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Legislative Assembly for the ACT: 2008 Week 01 Hansard (Thursday, 11 December 2008) . . Page.. 344 ..

assistance in remaining connected to our networks of friends, families and community groups.

A socially inclusive society is one where all people feel valued, can easily participate in community life, have their differences respected and have their needs met so that they can live fully and with dignity. The UK Centre for Economic and Social Inclusion defines social inclusion as the process by which efforts are made to ensure that everyone, regardless of their experiences and circumstances, can achieve their potential in life. I spoke about this in this place yesterday. We know that, at the individual level, social inclusion represents the degree by which we feel connected to our communities. At a broader level, it is about the strength within communities and organisations to sustain a positive and healthy community.

In contrast, social exclusion is the process of being shut out from the social, economic, political and cultural systems which contribute to the integration of a person into the community. This can be caused by many factors. Again, I mentioned a few of these yesterday. In a society where people are excluded, social cohesion and diversity are obviously weakened.

Social isolation impacts on people in a number of ways, such as their ability to contribute to their community, their mental and physical health and their emotional wellbeing. This can lead to reduced social and economic participation and to other consequences, such as reduced health for individuals, leading to increased reliance on health care and other formal services.

Australian research indicates it is likely that at least 10 per cent of all people aged 65 and over are socially isolated, with a further 12 per cent at risk. Again, research indicates that older people are at risk of social isolation due to factors such as the death of their life partners, their retirement from the workforce and having to manage on a reduced income. We can also experience social and physical barriers such as age discrimination, fear of crime, reduced mobility and reduced access to health and social services.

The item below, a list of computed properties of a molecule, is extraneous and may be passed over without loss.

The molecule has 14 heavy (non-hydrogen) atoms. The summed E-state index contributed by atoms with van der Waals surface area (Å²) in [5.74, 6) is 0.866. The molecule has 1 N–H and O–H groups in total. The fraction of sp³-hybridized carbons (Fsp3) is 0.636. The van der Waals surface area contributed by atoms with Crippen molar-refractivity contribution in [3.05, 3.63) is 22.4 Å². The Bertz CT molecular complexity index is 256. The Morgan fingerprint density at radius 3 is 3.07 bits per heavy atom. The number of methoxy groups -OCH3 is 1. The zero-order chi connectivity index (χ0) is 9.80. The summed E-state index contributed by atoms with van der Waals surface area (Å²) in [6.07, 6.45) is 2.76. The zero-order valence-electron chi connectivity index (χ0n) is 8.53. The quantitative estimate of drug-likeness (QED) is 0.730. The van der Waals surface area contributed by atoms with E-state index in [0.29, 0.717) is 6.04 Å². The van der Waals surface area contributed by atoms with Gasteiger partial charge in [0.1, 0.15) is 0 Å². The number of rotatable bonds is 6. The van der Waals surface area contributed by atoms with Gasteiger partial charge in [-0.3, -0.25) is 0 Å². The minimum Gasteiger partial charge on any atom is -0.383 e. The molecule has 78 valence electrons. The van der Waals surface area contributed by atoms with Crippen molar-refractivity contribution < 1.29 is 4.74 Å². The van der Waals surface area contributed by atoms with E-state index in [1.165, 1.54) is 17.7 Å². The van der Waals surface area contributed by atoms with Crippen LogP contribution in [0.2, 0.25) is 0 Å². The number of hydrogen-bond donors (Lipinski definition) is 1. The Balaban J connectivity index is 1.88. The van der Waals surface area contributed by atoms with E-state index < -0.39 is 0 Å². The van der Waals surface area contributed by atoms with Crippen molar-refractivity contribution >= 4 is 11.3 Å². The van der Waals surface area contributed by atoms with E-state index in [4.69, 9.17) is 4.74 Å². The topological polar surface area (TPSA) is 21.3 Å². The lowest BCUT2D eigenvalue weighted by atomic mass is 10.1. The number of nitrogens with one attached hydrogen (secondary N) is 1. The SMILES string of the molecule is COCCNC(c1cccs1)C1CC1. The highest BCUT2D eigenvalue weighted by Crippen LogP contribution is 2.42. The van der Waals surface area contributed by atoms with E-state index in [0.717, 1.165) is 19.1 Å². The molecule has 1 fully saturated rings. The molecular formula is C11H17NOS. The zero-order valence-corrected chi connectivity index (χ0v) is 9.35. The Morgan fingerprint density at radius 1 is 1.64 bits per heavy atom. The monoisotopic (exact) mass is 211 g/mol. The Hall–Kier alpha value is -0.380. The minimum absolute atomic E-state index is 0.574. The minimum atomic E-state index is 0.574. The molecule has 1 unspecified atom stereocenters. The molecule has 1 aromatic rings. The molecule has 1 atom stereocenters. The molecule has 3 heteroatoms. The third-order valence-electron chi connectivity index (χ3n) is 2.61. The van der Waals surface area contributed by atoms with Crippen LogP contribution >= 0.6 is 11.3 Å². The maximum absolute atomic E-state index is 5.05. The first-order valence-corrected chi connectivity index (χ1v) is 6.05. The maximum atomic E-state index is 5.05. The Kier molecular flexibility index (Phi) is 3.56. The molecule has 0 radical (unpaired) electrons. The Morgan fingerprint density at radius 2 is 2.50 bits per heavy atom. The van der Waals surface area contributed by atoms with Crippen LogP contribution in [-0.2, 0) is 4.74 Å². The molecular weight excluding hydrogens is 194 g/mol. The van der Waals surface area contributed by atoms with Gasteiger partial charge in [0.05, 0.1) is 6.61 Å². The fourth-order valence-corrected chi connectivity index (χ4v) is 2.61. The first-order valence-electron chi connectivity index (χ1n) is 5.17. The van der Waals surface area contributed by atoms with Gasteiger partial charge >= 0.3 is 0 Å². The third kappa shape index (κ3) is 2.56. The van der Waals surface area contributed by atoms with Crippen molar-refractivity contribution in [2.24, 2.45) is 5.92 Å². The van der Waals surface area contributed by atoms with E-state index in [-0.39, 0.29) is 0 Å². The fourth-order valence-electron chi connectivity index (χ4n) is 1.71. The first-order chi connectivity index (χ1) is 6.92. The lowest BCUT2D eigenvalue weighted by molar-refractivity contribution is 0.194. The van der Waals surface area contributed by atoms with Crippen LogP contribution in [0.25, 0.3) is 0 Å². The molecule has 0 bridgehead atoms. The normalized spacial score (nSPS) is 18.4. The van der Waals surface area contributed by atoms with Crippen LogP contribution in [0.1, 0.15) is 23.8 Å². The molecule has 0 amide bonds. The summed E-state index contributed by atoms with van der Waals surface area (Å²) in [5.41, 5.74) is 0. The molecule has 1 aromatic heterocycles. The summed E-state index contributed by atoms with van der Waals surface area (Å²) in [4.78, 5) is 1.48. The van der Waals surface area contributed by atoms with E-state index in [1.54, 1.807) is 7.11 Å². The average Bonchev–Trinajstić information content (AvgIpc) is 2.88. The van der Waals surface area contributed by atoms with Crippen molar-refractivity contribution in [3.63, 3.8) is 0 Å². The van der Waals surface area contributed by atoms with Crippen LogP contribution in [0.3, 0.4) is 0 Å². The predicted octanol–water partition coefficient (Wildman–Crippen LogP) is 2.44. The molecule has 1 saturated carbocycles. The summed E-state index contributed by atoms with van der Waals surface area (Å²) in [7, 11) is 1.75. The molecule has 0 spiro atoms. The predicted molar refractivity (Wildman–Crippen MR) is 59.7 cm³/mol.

The ACT government recognises that the issue of social isolation amongst older people, and conversely social inclusion, is one that is becoming increasingly important as the population ages. As I mentioned yesterday, this matter is of great concern not only to the government of the ACT but also to all the other state governments and our fellow territory government and to the commonwealth government.

As I said, we have a rapidly ageing population. The 2006 census showed that 14 per cent of the ACT population was aged 60 and over. By 2031, the 60 or older age group is expected to represent 27 per cent of the population, and, as I mentioned earlier, people are living longer. Nationally, in the decade to 2005, life expectancy rose by 3.5 years for males and by 2.5 years for females.

The ACT government recognises that this demographic shift involves the need for an increased focus around how older people can stay connected with, and continue to participate in, their communities. This is important not only for individuals but for the wellbeing of our community. For example, older Canberrans make a significant

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